“Kombucha and kefir  will always be better for you than soft drinks and milkshakes, and there are honey-based kombuchas which are very good for you too. I always advise patients,” he adds, “To read the list of ingredients on a product before buying it. If anything is unclear, phone the manufacturer and ask how the product is made. Only then should you try the product on a 30-day trial….”

Another medical professional who is convinced of that fermented foods are one of the tools we can use to become healthier is James Raaff. “The human body contains 100 times more gut bacteria than it does human cells, so we are, quite literally, what we eat. When we put food in our mouths we chew it and swallow it and our stomach acid partly digests it, but we are still left with relatively large chunks,” he says. “This is where bacteria come in. The gut microbiome is like a garden, and trillions of bacteria are needed for this garden to truly flourish.”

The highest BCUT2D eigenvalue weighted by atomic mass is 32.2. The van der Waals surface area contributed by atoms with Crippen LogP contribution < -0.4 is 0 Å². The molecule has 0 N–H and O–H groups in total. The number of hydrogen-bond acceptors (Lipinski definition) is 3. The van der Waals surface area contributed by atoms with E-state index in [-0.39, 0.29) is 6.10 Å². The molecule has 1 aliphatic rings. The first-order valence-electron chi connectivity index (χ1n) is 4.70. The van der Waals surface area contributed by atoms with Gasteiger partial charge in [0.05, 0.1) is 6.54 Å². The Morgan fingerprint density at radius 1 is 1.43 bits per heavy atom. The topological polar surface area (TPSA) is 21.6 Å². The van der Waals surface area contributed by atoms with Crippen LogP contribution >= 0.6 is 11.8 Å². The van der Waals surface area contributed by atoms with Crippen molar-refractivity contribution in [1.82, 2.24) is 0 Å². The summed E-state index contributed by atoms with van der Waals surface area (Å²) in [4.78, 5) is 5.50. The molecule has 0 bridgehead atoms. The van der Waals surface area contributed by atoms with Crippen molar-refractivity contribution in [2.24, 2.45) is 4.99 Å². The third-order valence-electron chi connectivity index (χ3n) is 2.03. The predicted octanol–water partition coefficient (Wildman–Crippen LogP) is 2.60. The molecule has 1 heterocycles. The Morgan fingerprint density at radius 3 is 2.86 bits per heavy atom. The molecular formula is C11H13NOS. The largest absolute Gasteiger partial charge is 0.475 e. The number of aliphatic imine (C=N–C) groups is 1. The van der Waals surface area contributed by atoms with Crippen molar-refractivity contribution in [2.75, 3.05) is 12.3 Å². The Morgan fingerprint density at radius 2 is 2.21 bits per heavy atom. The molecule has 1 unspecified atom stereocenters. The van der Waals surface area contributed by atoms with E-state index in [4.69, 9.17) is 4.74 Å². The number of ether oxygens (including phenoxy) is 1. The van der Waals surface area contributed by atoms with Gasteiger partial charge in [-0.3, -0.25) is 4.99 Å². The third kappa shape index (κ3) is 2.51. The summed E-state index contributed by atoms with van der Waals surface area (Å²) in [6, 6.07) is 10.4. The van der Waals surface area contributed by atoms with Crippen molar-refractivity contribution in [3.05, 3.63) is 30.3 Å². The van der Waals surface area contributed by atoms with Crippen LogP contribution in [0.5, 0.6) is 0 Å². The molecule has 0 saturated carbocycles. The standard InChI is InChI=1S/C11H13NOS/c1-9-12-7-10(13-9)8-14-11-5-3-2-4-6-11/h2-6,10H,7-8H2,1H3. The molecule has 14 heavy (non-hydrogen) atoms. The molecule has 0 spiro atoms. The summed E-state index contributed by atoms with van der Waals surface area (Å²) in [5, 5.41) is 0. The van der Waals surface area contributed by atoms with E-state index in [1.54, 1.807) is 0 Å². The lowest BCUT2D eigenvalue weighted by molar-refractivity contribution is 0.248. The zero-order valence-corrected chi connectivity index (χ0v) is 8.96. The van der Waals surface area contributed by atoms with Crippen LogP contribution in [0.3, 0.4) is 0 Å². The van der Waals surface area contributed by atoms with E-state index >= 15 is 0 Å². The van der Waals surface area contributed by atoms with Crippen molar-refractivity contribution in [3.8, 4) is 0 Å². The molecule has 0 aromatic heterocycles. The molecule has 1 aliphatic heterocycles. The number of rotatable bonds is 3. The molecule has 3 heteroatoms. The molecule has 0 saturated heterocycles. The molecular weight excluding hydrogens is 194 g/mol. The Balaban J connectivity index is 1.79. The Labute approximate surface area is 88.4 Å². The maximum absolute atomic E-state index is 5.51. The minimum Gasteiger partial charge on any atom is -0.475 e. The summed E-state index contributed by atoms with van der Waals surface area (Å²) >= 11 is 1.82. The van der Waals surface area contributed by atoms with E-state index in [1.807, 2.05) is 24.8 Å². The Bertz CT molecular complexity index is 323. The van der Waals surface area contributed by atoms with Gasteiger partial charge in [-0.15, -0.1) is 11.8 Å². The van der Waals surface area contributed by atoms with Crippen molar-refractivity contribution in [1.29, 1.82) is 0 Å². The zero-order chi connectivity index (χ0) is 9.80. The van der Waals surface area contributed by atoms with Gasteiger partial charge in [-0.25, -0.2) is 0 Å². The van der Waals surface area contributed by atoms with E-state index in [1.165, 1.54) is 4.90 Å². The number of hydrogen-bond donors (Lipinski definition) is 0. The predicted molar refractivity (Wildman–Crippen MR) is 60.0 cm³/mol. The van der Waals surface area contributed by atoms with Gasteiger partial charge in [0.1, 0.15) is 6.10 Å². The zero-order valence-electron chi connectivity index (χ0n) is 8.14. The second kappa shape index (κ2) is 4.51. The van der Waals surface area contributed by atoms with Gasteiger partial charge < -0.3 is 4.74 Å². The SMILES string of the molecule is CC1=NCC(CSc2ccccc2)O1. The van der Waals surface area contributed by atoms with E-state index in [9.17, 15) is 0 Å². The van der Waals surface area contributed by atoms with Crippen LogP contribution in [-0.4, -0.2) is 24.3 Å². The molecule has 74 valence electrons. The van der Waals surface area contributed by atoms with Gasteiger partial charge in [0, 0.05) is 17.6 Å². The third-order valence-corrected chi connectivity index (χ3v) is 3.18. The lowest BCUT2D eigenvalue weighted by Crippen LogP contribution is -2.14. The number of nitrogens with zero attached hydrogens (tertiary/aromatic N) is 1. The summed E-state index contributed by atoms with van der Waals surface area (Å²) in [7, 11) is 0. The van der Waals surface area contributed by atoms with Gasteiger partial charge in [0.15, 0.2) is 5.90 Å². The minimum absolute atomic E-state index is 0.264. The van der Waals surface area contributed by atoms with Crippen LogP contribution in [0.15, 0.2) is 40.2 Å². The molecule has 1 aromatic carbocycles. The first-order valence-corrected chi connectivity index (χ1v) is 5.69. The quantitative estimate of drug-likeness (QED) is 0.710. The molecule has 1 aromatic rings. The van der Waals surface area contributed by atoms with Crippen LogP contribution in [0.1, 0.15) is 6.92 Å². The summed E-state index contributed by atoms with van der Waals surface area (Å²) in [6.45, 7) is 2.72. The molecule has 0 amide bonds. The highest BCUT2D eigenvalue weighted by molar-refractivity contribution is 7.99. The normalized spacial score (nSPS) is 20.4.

“Scientists, chemists and specialists in integrative medicine are all convinced that a better understanding of the gut biome is essential to improving overall health, and there is growing evidence that the gut and the brain are intrinsically linked,” he enthuses. “In time we will be able to run tests on individuals to determine which particular bacteria they need to add to their system and in what quantity, but for now we can safely say that the human body needs fermented foods, among other things, to function at its best.”